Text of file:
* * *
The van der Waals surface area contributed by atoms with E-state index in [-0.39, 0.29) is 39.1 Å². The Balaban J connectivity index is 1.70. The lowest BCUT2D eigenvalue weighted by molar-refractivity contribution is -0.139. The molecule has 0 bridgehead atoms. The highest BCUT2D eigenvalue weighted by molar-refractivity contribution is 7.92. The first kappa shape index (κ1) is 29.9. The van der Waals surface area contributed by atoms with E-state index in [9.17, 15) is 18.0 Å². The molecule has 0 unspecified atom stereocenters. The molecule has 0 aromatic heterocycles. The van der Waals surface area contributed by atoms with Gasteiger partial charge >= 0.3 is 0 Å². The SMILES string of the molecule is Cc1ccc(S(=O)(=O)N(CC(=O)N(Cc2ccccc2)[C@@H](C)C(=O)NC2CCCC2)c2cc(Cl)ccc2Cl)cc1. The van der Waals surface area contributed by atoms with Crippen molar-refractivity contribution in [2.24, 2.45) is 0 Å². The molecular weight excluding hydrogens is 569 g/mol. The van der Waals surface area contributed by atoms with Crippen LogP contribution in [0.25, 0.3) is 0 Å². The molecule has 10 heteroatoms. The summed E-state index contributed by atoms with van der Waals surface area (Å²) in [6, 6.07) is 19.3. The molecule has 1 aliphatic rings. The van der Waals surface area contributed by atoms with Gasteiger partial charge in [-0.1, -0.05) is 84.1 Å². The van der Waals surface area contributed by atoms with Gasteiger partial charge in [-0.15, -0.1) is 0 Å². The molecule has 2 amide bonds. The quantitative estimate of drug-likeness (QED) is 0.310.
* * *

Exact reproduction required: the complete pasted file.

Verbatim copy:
The van der Waals surface area contributed by atoms with E-state index in [-0.39, 0.29) is 39.1 Å². The Balaban J connectivity index is 1.70. The lowest BCUT2D eigenvalue weighted by molar-refractivity contribution is -0.139. The molecule has 0 bridgehead atoms. The highest BCUT2D eigenvalue weighted by molar-refractivity contribution is 7.92. The first kappa shape index (κ1) is 29.9. The van der Waals surface area contributed by atoms with E-state index in [9.17, 15) is 18.0 Å². The molecule has 0 unspecified atom stereocenters. The molecule has 0 aromatic heterocycles. The van der Waals surface area contributed by atoms with Gasteiger partial charge >= 0.3 is 0 Å². The SMILES string of the molecule is Cc1ccc(S(=O)(=O)N(CC(=O)N(Cc2ccccc2)[C@@H](C)C(=O)NC2CCCC2)c2cc(Cl)ccc2Cl)cc1. The van der Waals surface area contributed by atoms with Crippen molar-refractivity contribution in [2.24, 2.45) is 0 Å². The molecular weight excluding hydrogens is 569 g/mol. The van der Waals surface area contributed by atoms with Crippen LogP contribution in [0.25, 0.3) is 0 Å². The molecule has 10 heteroatoms. The summed E-state index contributed by atoms with van der Waals surface area (Å²) in [6, 6.07) is 19.3. The molecule has 1 aliphatic rings. The van der Waals surface area contributed by atoms with Gasteiger partial charge in [-0.1, -0.05) is 84.1 Å². The van der Waals surface area contributed by atoms with Gasteiger partial charge in [-0.15, -0.1) is 0 Å². The molecule has 2 amide bonds. The quantitative estimate of drug-likeness (QED) is 0.310.